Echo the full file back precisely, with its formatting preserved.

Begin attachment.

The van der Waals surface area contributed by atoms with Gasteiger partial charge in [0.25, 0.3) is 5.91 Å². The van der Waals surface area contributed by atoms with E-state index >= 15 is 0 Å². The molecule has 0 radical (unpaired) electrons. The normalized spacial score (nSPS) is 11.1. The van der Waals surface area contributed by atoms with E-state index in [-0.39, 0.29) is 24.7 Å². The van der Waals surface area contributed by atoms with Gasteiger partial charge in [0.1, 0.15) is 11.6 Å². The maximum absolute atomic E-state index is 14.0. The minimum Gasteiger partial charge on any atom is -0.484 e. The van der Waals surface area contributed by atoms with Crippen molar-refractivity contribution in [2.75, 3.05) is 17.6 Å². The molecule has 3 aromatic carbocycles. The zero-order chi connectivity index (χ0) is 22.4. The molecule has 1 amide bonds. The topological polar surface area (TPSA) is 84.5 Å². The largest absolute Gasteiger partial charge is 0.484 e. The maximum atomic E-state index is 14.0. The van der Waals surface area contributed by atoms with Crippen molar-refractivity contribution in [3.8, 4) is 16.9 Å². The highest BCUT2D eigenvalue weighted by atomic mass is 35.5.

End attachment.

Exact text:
The van der Waals surface area contributed by atoms with Gasteiger partial charge in [0.25, 0.3) is 5.91 Å². The van der Waals surface area contributed by atoms with E-state index >= 15 is 0 Å². The molecule has 0 radical (unpaired) electrons. The normalized spacial score (nSPS) is 11.1. The van der Waals surface area contributed by atoms with E-state index in [-0.39, 0.29) is 24.7 Å². The van der Waals surface area contributed by atoms with Gasteiger partial charge in [0.1, 0.15) is 11.6 Å². The maximum absolute atomic E-state index is 14.0. The minimum Gasteiger partial charge on any atom is -0.484 e. The van der Waals surface area contributed by atoms with Crippen molar-refractivity contribution in [2.75, 3.05) is 17.6 Å². The molecule has 3 aromatic carbocycles. The zero-order chi connectivity index (χ0) is 22.4. The molecule has 1 amide bonds. The topological polar surface area (TPSA) is 84.5 Å². The largest absolute Gasteiger partial charge is 0.484 e. The maximum atomic E-state index is 14.0. The van der Waals surface area contributed by atoms with Crippen molar-refractivity contribution in [3.8, 4) is 16.9 Å². The highest BCUT2D eigenvalue weighted by atomic mass is 35.5.